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Absentee owners

by Lindsay Shelton
Some of us were surprised last week to learn that a wealthy Hong Kong family is seeking permission to buy car parks in Wellington. It’s the Kwok family, which already owns the Wilson Parking company which runs 19 car parks in the capital.

The Commerce Commission is considering the application to expand control of the city’s parking spaces. The Commission says it has to be satisfied that there won’t be a substantial lessening of competition if the application is approved.

There is, of course, a much more substantial and vital part of the Wellington economy that’s also owned in Hong Kong. And it operates with no competition at all.

It’s Wellington Electricity, which runs the network that delivers our power supply. It was originally owned by our local councils, till they controversially decided to sell it in the 1990s. And since 2008 it’s been owned by Cheung Kong Infrastructure Holdings Limited (CKI) and Hong Kong Electric Holdings Limited.

Cheung Kong Infrastructure Holdings Limited is the largest publicly listed infrastructure company in Hong Kong. It’s the flagship company of the richest man in Hong Kong, 87-year-old businessman Li Ka Shing. Its chairman is Victor Li, his elder son.

As well as delivering annual profits to the Li family, Wellington Electricity plays a vital role in our lives:

We connect to the transmission grid at nine GXP locations within our region. Each GXP substation transforms energy to a lower voltage for distribution through overhead wires or underground cables to the Consumer. Retail companies … purchase electricity … and package the transmission and lines charges from Wellington Electricity, along with the amount of electricity used, to create a single invoice for customers.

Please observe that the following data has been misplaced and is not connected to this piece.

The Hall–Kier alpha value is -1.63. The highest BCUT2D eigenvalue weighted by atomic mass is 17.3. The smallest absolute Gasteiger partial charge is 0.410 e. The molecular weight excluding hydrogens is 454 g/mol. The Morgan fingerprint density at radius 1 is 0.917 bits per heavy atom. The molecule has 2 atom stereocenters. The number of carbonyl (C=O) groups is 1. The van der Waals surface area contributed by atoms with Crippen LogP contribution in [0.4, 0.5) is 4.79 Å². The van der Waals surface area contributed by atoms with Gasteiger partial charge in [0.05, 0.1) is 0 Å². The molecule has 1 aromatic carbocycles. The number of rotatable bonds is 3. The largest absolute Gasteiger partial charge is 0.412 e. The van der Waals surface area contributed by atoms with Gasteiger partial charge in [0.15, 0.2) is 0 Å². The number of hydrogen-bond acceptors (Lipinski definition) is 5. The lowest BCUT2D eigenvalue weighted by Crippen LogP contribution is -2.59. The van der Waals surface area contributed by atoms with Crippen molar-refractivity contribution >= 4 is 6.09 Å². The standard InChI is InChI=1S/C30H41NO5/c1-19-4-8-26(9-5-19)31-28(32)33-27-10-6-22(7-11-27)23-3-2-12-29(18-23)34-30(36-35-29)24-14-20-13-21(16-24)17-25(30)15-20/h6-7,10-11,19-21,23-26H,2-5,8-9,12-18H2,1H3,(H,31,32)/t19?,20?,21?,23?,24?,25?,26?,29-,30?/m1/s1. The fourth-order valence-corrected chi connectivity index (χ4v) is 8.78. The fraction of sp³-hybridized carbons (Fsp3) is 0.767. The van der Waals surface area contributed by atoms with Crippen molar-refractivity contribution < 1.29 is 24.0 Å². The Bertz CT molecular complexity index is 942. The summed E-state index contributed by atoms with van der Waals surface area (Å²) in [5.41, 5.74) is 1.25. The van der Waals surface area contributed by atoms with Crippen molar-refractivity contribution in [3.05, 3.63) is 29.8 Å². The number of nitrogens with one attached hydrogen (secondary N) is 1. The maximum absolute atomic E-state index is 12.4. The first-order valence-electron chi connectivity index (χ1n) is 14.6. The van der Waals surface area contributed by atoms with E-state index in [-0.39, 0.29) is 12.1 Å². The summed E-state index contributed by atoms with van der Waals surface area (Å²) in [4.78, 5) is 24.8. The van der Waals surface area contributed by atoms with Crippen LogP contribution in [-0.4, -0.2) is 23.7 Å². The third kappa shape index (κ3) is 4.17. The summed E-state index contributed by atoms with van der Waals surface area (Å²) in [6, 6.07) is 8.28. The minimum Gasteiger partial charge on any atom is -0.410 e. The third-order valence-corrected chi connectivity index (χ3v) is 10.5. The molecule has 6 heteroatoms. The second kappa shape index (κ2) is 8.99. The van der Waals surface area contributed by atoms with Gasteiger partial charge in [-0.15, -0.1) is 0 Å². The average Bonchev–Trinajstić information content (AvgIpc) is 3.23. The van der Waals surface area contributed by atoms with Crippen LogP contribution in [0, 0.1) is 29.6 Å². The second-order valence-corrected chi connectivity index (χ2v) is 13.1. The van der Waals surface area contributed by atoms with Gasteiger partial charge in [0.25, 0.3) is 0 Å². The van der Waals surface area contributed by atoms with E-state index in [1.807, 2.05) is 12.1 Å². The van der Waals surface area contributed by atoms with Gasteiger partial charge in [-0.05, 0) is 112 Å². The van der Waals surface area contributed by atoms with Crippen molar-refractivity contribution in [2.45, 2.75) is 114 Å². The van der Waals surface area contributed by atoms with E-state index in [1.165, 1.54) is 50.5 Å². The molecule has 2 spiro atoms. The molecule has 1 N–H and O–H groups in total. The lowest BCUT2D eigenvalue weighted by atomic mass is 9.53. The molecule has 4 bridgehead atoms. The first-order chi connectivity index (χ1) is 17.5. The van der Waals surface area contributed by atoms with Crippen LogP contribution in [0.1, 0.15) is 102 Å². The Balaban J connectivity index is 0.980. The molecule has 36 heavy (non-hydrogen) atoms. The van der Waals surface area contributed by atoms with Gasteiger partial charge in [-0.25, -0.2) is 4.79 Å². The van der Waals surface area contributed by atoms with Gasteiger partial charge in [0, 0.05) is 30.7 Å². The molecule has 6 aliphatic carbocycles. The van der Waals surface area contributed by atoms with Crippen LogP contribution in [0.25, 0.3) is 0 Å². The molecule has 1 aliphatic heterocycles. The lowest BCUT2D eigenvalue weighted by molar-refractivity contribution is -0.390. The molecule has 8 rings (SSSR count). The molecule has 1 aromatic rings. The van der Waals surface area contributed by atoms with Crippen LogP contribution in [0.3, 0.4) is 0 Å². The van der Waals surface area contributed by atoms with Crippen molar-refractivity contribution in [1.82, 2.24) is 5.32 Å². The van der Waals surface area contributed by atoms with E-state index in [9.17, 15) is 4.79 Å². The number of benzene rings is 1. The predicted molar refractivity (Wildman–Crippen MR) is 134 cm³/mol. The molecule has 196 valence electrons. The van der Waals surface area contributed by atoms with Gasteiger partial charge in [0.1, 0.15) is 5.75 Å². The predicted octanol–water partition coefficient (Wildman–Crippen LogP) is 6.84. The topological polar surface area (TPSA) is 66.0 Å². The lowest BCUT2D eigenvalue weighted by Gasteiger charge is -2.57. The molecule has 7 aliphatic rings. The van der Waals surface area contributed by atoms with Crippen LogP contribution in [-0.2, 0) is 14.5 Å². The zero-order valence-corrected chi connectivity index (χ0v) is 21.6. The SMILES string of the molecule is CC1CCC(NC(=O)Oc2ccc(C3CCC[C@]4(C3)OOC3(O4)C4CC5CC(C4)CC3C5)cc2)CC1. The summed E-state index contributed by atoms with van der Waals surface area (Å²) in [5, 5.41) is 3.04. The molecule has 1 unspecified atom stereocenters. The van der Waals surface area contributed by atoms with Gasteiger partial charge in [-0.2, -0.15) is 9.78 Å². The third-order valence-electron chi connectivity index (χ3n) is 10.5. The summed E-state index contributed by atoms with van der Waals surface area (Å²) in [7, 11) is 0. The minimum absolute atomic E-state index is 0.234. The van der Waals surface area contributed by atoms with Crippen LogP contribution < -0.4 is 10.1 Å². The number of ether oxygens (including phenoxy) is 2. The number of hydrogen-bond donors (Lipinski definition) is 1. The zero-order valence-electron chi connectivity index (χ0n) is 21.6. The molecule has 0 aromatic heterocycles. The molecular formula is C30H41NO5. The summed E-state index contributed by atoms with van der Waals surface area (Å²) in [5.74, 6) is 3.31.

It’s probable that the average Wellington electricity user doesn’t realise that the city’s core delivery system is helping to increase the wealth of the richest man in Hong Kong. Or that the Kwok family is another of Hong Kong’s wealthiest families, as described here by the South China Post.

Many more us would, however, be aware that overseas ownership is about to change control of our most iconic department store.

After 150 years as a locally-owned company on Lambton Quay, Kirkcaldie and Stains is giving up the fight against years of losses. At the end of the year, ownership will pass to the famed Australian chain David Jones, which is owned by a South African company.

It’s a different story for Kirkcaldies’ Harbour City Centre, a heritage CBD building which the company sold earlier this year – it’s staying in local ownership, and is now part of the property empire of Charlie Zheng’s Cornerstone Partners.

The Museum Hotel is another locally-owned business that’s moving into overseas hands. Owner Chris Parkin announced in June that he had sold his hotel-de-wheels to some Australians who are paying $28.5million for their acquisition.

Last week we learnt that the city council will soon be handing out more of its Absolutely Positively Wellingtonian awards. Will it one day be giving an award to Li Ka Shing, for keeping our electricity supplies going? Or to the Kwok family, in recognition of how they run our car parking sites? Or – perhaps most likely – to someone from the South African conglomerate, in gratitude for their willingness to bring a famous Australian retail brand to an entire block of Lambton Quay.

4 comments:

  1. Maria van der Meel, 17. August 2015, 13:15

    Parking buildings in public ownership should be instrumental when adopting sinking-lid on-street parking policies to clear the way for cycling opportunities. Notwithstanding, income from on-street car-parks was built into Golden Mile budgets to pay for infrastructure over periods of 5 years to the tune of $ 1million.

     
  2. Mike, 17. August 2015, 15:01

    Hopefully the Commerce Commission will control the electricity lines charges ?! And not allow excessive profit taking.

     
  3. Henry Filth, 17. August 2015, 21:35

    I wonder how much tax gets paid by Wellington Electricity. Or is it structured so that tax is unnecessary?

     
  4. Phil C, 19. August 2015, 3:54

    Ah yes, I do remember the old Municipal Electricity Department. Got things done with a minimum of fuss, supplied electricity, unertook safety surveys and repairs and didn’t screw the consumer.